• The Peak Tram service has been temporarily suspended due to adverse weather conditions. Visitors are advised to consider alternative modes of transportation, such as buses, minibuses or taxis to reach The Peak. 

    For more information, please visit their website.

Speak now

Speak now


I’m Sorry. I didn’t get that.

I’m Sorry. I didn’t get that.

From marine parks to Hong Kong Geopark

  • With contribution from LUXE City Guides
Marine parks to geoparks: a taste of hong kong's ego-diversity

Image by Tugo Cheng

Compact as it is, Hong Kong is home to an unbelievably diverse ecosystem. From the seas to the swamps, from the plants to the animals, visit these easily accessible parks and get to know our neighbours. Don’t forget to keep your eyes peeled for tucked-away sights along the way! 

Ho Hai Wan Marine Park

Coral life: Hoi Ha Wan Marine Park

Hoi Ha Wan Marine Park Get me there {{title}} {{taRatingReviewTotal}} {{taRatingReviewText}} Address {{address}} Website {{website}} More info is a protected area that contains 60 types of hard coral and 120 species of coral fish. It’s also a particularly good spot for those interested in snorkelling or mangroves. And if you’re a seasoned diver, you can make the place even more amazing by helping with underwater clean-ups, while non-divers and landlubbers can take part in beach clean-up activities, or visit the small temple and four distinctive lime kilns in the rustic Hoi Ha village.

If the day is clear and the tide is low, you should be able to see coral heads poking through the water. These are brain corals, named (unpoetically) after their round shapes and convoluted surface patterns. You should also be able to see various colourful fish swimming through the coral, but you might wish to take a closer look by renting snorkelling gear from Wan Hoi Store in Hoi Ha village. Alternatively, paddle your way around the mangrove-laden waters in a kayak. Be careful with the coral though — it’s protected. Read these coral area diving and snorkelling guidelines first.

The Yan Chau Tong Marine Park boasts a diverse coastline

Natural wonders: Yan Chau Tong Marine Park

Backdropped by cascading hills and protected from the ocean on four sides, this tranquil harbour known for its temperate microclimate and calm seas is fittingly called Double Haven. Situated on the northeast coast of Plover Cove Country Park, Yan Chau Tong’s lush mangroves and seagrass bed attract an abundance of marine life, as well as visitors who flock to the area for its geological wonders and picturesque hiking trails.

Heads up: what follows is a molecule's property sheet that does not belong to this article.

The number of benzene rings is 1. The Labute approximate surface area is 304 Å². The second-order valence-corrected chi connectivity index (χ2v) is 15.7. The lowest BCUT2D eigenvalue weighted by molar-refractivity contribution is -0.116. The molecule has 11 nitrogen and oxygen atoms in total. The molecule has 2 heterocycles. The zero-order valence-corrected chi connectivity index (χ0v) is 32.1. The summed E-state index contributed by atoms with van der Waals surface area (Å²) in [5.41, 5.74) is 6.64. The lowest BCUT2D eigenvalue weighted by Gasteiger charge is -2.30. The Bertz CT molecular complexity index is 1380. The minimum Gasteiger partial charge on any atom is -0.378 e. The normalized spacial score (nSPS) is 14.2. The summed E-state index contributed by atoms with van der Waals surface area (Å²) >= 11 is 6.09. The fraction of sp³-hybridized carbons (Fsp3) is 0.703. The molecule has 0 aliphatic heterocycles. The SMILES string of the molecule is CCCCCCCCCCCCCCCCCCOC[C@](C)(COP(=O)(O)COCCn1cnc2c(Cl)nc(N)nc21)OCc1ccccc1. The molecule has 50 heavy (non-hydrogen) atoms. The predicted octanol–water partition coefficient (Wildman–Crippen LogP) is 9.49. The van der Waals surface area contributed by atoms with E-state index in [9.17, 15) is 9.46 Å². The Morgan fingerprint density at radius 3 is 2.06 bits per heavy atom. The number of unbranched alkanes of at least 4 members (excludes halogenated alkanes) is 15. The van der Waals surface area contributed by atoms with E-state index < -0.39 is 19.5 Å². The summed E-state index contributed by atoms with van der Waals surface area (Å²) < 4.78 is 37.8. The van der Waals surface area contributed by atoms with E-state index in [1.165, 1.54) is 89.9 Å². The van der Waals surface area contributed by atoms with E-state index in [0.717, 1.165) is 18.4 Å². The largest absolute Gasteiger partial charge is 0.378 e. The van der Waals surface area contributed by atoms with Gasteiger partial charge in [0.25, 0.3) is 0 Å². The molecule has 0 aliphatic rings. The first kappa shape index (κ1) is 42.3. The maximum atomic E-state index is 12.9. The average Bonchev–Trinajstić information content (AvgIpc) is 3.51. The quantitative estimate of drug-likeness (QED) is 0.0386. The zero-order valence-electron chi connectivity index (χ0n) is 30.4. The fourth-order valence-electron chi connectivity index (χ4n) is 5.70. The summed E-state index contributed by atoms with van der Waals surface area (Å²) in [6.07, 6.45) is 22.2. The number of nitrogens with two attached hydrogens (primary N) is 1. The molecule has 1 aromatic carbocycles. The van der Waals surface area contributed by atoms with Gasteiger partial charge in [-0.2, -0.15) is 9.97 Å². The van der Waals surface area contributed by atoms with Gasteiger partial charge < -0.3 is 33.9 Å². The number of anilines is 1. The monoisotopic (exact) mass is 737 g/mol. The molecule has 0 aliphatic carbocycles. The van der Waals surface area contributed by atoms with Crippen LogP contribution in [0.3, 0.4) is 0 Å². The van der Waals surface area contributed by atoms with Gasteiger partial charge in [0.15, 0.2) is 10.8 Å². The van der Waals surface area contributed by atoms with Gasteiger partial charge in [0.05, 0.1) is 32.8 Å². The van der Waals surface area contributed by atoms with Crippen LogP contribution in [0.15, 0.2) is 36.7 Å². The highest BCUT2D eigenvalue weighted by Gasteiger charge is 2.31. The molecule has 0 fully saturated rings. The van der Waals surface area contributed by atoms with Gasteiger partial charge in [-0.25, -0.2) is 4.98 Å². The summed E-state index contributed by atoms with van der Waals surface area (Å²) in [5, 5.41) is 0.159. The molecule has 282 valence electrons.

The coastline was originally formed by volcanic eruptions, yet millions of years of erosion and weathering have created a stunningly diverse landscape with sandy bays, rocky headlands, peninsulas and more. 

Tung Ping Chau Marine Park is a geological haven with 60-million-year-old rock formations

A geological haven: Tung Ping Chau Marine Park

Closer to Shenzhen than it is to Hong Kong, the remote island of Tung Ping Chau is unique for its striking sedimentary rock formations and a coral community that rivals that of Hoi Ha Wan. Although the 1.5-hour ferry journey to get there might seem a bit of a schlep, those willing to hop aboard will be rewarded with a 270-hectare ecological refuge like nowhere else in Hong Kong.

A UNESCO Global Geopark, Tung Ping Chau’s 60-million-year-old multi-layered rock formations are easily accessed via the island’s five-kilometre-long coastal path, which also meanders past the abandoned Shau Tau Village and century-old Tin Hau Temple.

Once home to 2,000 people, the island is now only populated at weekends, with a couple of family-run restaurants keeping visitors replenished with drinks and flip-fresh catches of the day. There’s even a rustic guesthouse should you wish to stay overnight. Intrepid snorkellers (you’ll need to take your own equipment) can also swim amid the stony coral home to more than 130 fish and 200 species of marine invertebrates, as well as over 65 species of marine algae. Dive on in!

The Hong Kong UNESCO Global Geopark showcases unique rocky landforms.

Rock ’n stroll: Hong Kong UNESCO Global Geopark

You don’t have to be a rock buff to enjoy the Hong Kong UNESCO Global Geopark . Located in the East and Northeast New Territories, the park includes the Sai Kung Volcanic Rock Region and the Northeast New Territories Sedimentary Rock Region and showcases Hong Kong’s timeless and eerily beautiful landforms.